Our friends at Revitalization Partners help companies make better decisions about business operations. This blog from their newsletter examines business offers that seem “too good to be true”. As private money lenders at Juniper Capital, we are committed to sharing business advice that helps you achieve success. We offer Seattle real estate loanshard money loans in the Pacific Northwest and more:

You have a business and you want to sell. You’ve talked with investment bankers and perhaps business brokers and they’ve informed you that the business is not really “salable”, especially for what you believe it’s worth.Perhaps you’ve lost money for a significant period of time. Maybe the asset base of the business has deteriorated. Or you’re just tired and ready to get out. And then, along comes a “Buyer” with a serious Letter of Intent (LOI).

This LOI makes you an offer that almost knocks your socks off. The amount represents more than your advisors told you that you would probably receive. And, of course, it’s an offer to purchase your stock or equity, despite that more than 90% of small and mid-sized business sales represent a sale of assets.

As a result of this Non-Binding LOI, you begin to send paperwork so that they can understand your business. You may have requested and received a Non-Disclosure Agreement. A non-disclosure agreement is only as useful as it is enforceable. If the potential buyer improperly uses the information you provided, are you going to bring legal action against them in Europe or Africa?

And assuming that you have retained advisors to assist you, the “Buyer” suggests that the advisors will “only slow this deal down or mess it up” A common statement from an experienced scammer to an inexperienced seller.

Another common request applies to due diligence. Revitalization Partners sold a business in receivership to a vendor. The vendor was over 3,000 miles away from the company. And yet, they insisted on completing their due diligence by coming out to the company and addressing all of the issues in person. Contrast that to the potential Buyer that suggests that you just send him all your books, contracts and records. Especially, as we have seen in one case, the proposed Buyer was outside the United States.

In another case, our client received an LOI from what purported to be an investment group, located outside the United States and having ownership of over a dozen companies. In researching this group, we could not find a single piece of information relating to any of these companies.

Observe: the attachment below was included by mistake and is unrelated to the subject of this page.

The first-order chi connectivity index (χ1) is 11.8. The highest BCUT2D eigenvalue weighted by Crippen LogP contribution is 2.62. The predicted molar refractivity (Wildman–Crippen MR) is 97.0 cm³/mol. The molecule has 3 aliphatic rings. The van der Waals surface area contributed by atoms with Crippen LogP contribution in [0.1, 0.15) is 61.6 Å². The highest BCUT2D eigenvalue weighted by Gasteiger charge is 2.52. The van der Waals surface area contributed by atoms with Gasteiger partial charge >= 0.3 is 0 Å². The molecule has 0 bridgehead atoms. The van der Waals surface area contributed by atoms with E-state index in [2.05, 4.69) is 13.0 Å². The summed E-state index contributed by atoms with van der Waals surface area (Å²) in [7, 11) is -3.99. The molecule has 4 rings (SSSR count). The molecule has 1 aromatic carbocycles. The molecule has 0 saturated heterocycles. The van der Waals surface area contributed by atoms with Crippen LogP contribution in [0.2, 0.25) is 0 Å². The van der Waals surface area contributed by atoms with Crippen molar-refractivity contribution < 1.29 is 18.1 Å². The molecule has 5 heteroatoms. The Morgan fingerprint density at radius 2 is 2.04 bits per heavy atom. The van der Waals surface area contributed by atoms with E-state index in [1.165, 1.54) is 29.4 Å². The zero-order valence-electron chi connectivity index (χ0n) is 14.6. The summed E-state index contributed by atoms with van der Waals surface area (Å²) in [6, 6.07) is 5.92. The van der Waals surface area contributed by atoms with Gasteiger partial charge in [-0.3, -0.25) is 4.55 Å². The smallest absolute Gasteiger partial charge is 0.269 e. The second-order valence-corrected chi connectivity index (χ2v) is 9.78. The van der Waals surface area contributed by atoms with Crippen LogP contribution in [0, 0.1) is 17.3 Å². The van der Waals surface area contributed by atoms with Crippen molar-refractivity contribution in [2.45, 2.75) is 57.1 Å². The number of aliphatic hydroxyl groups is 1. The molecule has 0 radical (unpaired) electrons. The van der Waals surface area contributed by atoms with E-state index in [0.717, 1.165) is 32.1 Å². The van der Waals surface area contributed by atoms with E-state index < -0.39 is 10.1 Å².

Another common scam is where the “Buyer” goes through the process and at closing, the amount of money agreed on is not quite there. It is a bank screw up or “the check is in the mail and must have been delayed. But because all of the closing documents are ready to go as of the closing date, let’s just go ahead and close since the money is only “a day or two away.”

Once the Buyer has control of the company, they strip the assets and cash and disappear, leaving the Seller with nothing or only a small deposit.

Think no one falls for this? Think again! There were at least two groups that worked this for years before being arrested by the FBI. So, what are some of the ways that you can protect yourself if you are contemplating a sale of your company?

  • Perform an extensive background check on any potential buyer, including a review of the person’s or company’s banking references, credit reports, litigation history, tax liens, and, if they have purchased other companies, obtain references from the former owners of companies they have purchased
  • Beware of sales that go too smoothly. Legitimate buyers will perform due diligence, asking tough questions, inspecting financial records, and calling customers and vendors. If the buyer wants to close the sale in a hurry, beware! And NEVER send due diligence information to a buyer based on an LOI. Either they can come to you or, there are ways to establish a data room where the data can be reviewed but not copied or downloaded.
  • Make certain that any LOI contains a non-solicitation clause. This clause does not allow the potential buyer to hire any of your employees should the deal not complete.
  • The buyer must meet deadlines and supply all requested data in a reasonable time. If he or she is always late, move on. Find a buyer who’s serious about the transaction.

Remember that you typically only sell your business once. Make sure that you get your advisory team in place early and involve experienced business advisors and an experienced business attorney as part of that team. They may save the value of your business. And finally, if it is “Too Good to be True”, it usually is!